Hi Chris- to be honest I've never heard of lions possessing a tooth or claw in their tails, I'll have to look that one up. I agree with you- all cats are truly remarkable creatures, they're probably the closest you can get to a perfect land hunter. Thanks for popping by.

James Kenny (author) from Birmingham, England on June 06, 2012:

Thank you Tammy, nice to hear off you again, really appreciate your kind words. Thanks for popping by.

Chris Hugh on June 06, 2012:

Is it really true that lions have a tooth at the ends of their tails? That is so fascinatingly weird. Cats are amazing creatures. From big to small, they hardly vary. As if Nature made the perfect creature and sees no reason to alter her masterpiece.

Tammy from North Carolina on June 06, 2012:

I love the photos and seeing the environment of the lion vicariously. This is very well written and shows the regalness of the lions. I enjoyed this one!

James Kenny (author) from Birmingham, England on June 05, 2012:

Yeah, I watched the Christian story, it's was one of the most heart-warming stories I've ever encountered. Thank you for popping by.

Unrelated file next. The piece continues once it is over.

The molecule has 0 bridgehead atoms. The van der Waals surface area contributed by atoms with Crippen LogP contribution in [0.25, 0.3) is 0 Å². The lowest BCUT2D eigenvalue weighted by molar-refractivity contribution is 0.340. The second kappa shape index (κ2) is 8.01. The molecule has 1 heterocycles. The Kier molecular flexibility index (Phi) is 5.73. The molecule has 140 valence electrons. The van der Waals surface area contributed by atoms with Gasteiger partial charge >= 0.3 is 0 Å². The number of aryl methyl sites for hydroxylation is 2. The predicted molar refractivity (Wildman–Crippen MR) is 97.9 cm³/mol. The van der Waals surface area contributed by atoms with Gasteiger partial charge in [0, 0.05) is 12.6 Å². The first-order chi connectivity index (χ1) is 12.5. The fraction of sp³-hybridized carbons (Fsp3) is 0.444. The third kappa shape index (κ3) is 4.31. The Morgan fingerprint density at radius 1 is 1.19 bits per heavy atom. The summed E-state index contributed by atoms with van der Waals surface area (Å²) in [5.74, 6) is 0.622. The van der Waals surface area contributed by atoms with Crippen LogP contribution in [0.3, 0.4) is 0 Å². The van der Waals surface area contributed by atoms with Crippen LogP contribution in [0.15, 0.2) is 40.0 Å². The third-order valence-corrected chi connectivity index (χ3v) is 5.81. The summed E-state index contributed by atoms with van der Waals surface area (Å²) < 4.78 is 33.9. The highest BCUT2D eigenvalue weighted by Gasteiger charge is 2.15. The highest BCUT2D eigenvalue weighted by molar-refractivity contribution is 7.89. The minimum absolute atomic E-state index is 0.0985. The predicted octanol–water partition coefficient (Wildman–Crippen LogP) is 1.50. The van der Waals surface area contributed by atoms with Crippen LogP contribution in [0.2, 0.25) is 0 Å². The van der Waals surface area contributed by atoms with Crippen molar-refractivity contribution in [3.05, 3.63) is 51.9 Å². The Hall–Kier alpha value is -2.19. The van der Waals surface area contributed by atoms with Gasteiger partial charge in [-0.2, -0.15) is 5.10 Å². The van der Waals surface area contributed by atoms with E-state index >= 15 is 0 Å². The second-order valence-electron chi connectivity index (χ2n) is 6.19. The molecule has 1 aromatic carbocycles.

James Kenny (author) from Birmingham, England on June 05, 2012:

Thank you Rahul and Sgbrown, really appreciate you popping by. Thank you very much.

James Kenny (author) from Birmingham, England on June 05, 2012:

Thanks Letitia. What I discovered was that the lionesses do the bulk of the hunting purely because of being smaller and faster; plus they're not encumbered by a great shaggy mane, which can cause overheating if the males exert themselves too much. I didn't really come across any references to the males hunting exclusively at night, but it makes sense given what I said earlier. Thanks again.

moonlake from America on June 05, 2012:

Enjoyed your hub. Very interesting. I always watch Christian The lion Story. I've seen it time after time but I still watch it. Voted Up.

Sheila Brown from Southern Oklahoma on June 05, 2012:

Very interesting hub. I always enjoy your animal hubs. Voted up and interesting! Have a wonderful day! :)

Jessee R from Gurgaon, India on June 05, 2012:

Very very interesting and engrossing hub my friend..

loved and enjoyed it

LetitiaFT from Paris via California on June 05, 2012:

This is so interesting. I remember hearing a while ago that the reason it was long believed that only the lionesses hunted was because the males hunt almost exclusively by night, and that it was only a few years back that anyone realized it. Did you come across this difference in hunting schedules in your research? Just wondering if it was ever confirmed.

James Kenny (author) from Birmingham, England on June 04, 2012:

Thank you Arren, glad you liked it.

Arren123 from UK on June 04, 2012:

Wonderful hub, thanks for sharing, voted up :)